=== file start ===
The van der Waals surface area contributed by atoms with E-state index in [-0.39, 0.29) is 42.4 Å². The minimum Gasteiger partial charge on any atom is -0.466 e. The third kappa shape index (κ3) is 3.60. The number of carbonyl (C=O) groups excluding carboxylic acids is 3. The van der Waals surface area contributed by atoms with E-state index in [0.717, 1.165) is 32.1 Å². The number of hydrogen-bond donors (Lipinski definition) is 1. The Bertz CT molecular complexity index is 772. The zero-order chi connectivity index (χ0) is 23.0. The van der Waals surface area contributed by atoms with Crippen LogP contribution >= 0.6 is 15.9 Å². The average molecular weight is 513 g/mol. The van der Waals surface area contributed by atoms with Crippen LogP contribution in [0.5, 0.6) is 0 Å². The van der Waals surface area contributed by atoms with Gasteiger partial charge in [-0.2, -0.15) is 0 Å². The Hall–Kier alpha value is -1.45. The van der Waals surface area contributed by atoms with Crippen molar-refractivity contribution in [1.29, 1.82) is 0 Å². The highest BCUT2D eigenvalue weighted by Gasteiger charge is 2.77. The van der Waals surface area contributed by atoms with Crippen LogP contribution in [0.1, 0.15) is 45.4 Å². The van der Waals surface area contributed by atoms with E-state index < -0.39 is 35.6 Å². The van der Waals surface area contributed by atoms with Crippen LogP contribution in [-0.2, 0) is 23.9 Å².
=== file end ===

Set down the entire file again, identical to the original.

The van der Waals surface area contributed by atoms with E-state index in [-0.39, 0.29) is 42.4 Å². The minimum Gasteiger partial charge on any atom is -0.466 e. The third kappa shape index (κ3) is 3.60. The number of carbonyl (C=O) groups excluding carboxylic acids is 3. The van der Waals surface area contributed by atoms with E-state index in [0.717, 1.165) is 32.1 Å². The number of hydrogen-bond donors (Lipinski definition) is 1. The Bertz CT molecular complexity index is 772. The zero-order chi connectivity index (χ0) is 23.0. The van der Waals surface area contributed by atoms with Crippen LogP contribution >= 0.6 is 15.9 Å². The average molecular weight is 513 g/mol. The van der Waals surface area contributed by atoms with Crippen LogP contribution in [0.5, 0.6) is 0 Å². The van der Waals surface area contributed by atoms with Gasteiger partial charge in [-0.2, -0.15) is 0 Å². The Hall–Kier alpha value is -1.45. The van der Waals surface area contributed by atoms with Crippen molar-refractivity contribution in [1.29, 1.82) is 0 Å². The highest BCUT2D eigenvalue weighted by Gasteiger charge is 2.77. The van der Waals surface area contributed by atoms with Crippen LogP contribution in [0.1, 0.15) is 45.4 Å². The van der Waals surface area contributed by atoms with E-state index < -0.39 is 35.6 Å². The van der Waals surface area contributed by atoms with Crippen LogP contribution in [-0.2, 0) is 23.9 Å².